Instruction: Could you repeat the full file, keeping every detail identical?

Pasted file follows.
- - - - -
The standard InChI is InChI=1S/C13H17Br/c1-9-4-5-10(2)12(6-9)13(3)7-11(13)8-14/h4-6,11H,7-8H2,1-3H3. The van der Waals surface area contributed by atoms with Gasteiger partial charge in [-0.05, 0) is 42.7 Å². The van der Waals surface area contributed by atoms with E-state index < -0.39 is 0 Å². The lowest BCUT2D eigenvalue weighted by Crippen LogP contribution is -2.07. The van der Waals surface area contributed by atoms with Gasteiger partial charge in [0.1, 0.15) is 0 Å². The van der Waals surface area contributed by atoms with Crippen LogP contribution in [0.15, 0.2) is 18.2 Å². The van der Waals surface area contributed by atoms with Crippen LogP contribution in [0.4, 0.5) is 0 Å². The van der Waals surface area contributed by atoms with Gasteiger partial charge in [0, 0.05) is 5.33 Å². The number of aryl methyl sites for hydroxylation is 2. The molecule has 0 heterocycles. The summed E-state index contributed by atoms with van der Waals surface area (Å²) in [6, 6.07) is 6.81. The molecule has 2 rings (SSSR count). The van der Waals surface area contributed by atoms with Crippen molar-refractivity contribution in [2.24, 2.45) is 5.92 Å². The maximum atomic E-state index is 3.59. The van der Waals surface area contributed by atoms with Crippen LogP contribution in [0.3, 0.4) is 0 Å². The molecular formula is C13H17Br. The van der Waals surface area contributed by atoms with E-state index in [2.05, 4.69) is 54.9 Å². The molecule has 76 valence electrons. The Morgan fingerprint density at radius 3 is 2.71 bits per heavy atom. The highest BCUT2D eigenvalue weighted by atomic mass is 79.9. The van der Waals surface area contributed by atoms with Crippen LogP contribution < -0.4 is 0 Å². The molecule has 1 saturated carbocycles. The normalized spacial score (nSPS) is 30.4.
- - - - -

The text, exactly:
The standard InChI is InChI=1S/C13H17Br/c1-9-4-5-10(2)12(6-9)13(3)7-11(13)8-14/h4-6,11H,7-8H2,1-3H3. The van der Waals surface area contributed by atoms with Gasteiger partial charge in [-0.05, 0) is 42.7 Å². The van der Waals surface area contributed by atoms with E-state index < -0.39 is 0 Å². The lowest BCUT2D eigenvalue weighted by Crippen LogP contribution is -2.07. The van der Waals surface area contributed by atoms with Gasteiger partial charge in [0.1, 0.15) is 0 Å². The van der Waals surface area contributed by atoms with Crippen LogP contribution in [0.15, 0.2) is 18.2 Å². The van der Waals surface area contributed by atoms with Crippen LogP contribution in [0.4, 0.5) is 0 Å². The van der Waals surface area contributed by atoms with Gasteiger partial charge in [0, 0.05) is 5.33 Å². The number of aryl methyl sites for hydroxylation is 2. The molecule has 0 heterocycles. The summed E-state index contributed by atoms with van der Waals surface area (Å²) in [6, 6.07) is 6.81. The molecule has 2 rings (SSSR count). The van der Waals surface area contributed by atoms with Crippen molar-refractivity contribution in [2.24, 2.45) is 5.92 Å². The maximum atomic E-state index is 3.59. The van der Waals surface area contributed by atoms with Crippen LogP contribution in [0.3, 0.4) is 0 Å². The molecular formula is C13H17Br. The van der Waals surface area contributed by atoms with E-state index in [2.05, 4.69) is 54.9 Å². The molecule has 76 valence electrons. The Morgan fingerprint density at radius 3 is 2.71 bits per heavy atom. The highest BCUT2D eigenvalue weighted by atomic mass is 79.9. The van der Waals surface area contributed by atoms with Crippen LogP contribution < -0.4 is 0 Å². The molecule has 1 saturated carbocycles. The normalized spacial score (nSPS) is 30.4.